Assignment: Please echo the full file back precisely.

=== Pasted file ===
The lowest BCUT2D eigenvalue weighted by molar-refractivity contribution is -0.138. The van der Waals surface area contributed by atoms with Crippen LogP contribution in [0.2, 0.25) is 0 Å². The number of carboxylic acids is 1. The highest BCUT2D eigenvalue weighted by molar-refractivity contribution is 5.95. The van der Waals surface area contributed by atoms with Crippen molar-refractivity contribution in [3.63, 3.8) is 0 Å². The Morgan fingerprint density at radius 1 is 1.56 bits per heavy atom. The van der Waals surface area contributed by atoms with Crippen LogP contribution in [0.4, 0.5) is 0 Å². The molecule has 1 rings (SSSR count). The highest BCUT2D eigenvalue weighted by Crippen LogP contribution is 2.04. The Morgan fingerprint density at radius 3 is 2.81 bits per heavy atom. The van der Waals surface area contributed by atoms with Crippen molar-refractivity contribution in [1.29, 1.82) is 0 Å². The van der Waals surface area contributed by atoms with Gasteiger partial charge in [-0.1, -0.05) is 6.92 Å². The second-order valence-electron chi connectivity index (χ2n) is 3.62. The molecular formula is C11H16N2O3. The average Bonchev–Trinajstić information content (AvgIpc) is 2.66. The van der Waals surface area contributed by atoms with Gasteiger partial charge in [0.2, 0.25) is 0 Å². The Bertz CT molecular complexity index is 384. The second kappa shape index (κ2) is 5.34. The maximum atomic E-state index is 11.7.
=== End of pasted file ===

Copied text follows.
The lowest BCUT2D eigenvalue weighted by molar-refractivity contribution is -0.138. The van der Waals surface area contributed by atoms with Crippen LogP contribution in [0.2, 0.25) is 0 Å². The number of carboxylic acids is 1. The highest BCUT2D eigenvalue weighted by molar-refractivity contribution is 5.95. The van der Waals surface area contributed by atoms with Crippen molar-refractivity contribution in [3.63, 3.8) is 0 Å². The Morgan fingerprint density at radius 1 is 1.56 bits per heavy atom. The van der Waals surface area contributed by atoms with Crippen LogP contribution in [0.4, 0.5) is 0 Å². The molecule has 1 rings (SSSR count). The highest BCUT2D eigenvalue weighted by Crippen LogP contribution is 2.04. The Morgan fingerprint density at radius 3 is 2.81 bits per heavy atom. The van der Waals surface area contributed by atoms with Crippen molar-refractivity contribution in [1.29, 1.82) is 0 Å². The van der Waals surface area contributed by atoms with Gasteiger partial charge in [-0.1, -0.05) is 6.92 Å². The second-order valence-electron chi connectivity index (χ2n) is 3.62. The molecular formula is C11H16N2O3. The average Bonchev–Trinajstić information content (AvgIpc) is 2.66. The van der Waals surface area contributed by atoms with Gasteiger partial charge in [0.2, 0.25) is 0 Å². The Bertz CT molecular complexity index is 384. The second kappa shape index (κ2) is 5.34. The maximum atomic E-state index is 11.7.